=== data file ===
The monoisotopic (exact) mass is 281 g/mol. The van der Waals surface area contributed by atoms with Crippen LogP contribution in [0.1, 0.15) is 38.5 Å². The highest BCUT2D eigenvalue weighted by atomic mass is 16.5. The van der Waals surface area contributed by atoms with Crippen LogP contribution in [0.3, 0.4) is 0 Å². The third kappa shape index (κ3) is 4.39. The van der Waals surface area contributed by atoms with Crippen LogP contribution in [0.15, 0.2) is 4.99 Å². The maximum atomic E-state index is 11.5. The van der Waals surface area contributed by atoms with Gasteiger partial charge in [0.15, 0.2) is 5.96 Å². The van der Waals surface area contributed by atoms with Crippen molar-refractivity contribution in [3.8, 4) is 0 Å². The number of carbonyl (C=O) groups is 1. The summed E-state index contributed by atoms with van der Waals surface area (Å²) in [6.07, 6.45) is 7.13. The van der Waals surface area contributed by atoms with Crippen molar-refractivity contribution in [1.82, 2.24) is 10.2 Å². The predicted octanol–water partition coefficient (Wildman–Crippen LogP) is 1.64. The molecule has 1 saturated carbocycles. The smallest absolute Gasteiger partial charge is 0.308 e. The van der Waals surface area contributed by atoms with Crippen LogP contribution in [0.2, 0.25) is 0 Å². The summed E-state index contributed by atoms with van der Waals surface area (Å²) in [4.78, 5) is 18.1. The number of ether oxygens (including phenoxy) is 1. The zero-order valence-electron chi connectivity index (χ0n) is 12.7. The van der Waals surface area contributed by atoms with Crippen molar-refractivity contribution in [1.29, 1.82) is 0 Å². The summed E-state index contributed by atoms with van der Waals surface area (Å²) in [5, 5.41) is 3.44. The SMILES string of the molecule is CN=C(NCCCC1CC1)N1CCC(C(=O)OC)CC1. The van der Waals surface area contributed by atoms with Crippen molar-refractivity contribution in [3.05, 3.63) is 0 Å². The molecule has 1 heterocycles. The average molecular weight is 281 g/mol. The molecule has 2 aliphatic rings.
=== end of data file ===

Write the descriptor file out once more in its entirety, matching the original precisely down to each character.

The monoisotopic (exact) mass is 281 g/mol. The van der Waals surface area contributed by atoms with Crippen LogP contribution in [0.1, 0.15) is 38.5 Å². The highest BCUT2D eigenvalue weighted by atomic mass is 16.5. The van der Waals surface area contributed by atoms with Crippen LogP contribution in [0.3, 0.4) is 0 Å². The third kappa shape index (κ3) is 4.39. The van der Waals surface area contributed by atoms with Crippen LogP contribution in [0.15, 0.2) is 4.99 Å². The maximum atomic E-state index is 11.5. The van der Waals surface area contributed by atoms with Gasteiger partial charge in [0.15, 0.2) is 5.96 Å². The van der Waals surface area contributed by atoms with Crippen molar-refractivity contribution in [3.8, 4) is 0 Å². The number of carbonyl (C=O) groups is 1. The summed E-state index contributed by atoms with van der Waals surface area (Å²) in [6.07, 6.45) is 7.13. The van der Waals surface area contributed by atoms with Crippen molar-refractivity contribution in [1.82, 2.24) is 10.2 Å². The predicted octanol–water partition coefficient (Wildman–Crippen LogP) is 1.64. The molecule has 1 saturated carbocycles. The smallest absolute Gasteiger partial charge is 0.308 e. The van der Waals surface area contributed by atoms with Crippen LogP contribution in [0.2, 0.25) is 0 Å². The summed E-state index contributed by atoms with van der Waals surface area (Å²) in [4.78, 5) is 18.1. The number of ether oxygens (including phenoxy) is 1. The zero-order valence-electron chi connectivity index (χ0n) is 12.7. The van der Waals surface area contributed by atoms with Crippen molar-refractivity contribution in [1.29, 1.82) is 0 Å². The summed E-state index contributed by atoms with van der Waals surface area (Å²) in [5, 5.41) is 3.44. The SMILES string of the molecule is CN=C(NCCCC1CC1)N1CCC(C(=O)OC)CC1. The van der Waals surface area contributed by atoms with Crippen molar-refractivity contribution in [3.05, 3.63) is 0 Å². The molecule has 1 heterocycles. The average molecular weight is 281 g/mol. The molecule has 2 aliphatic rings.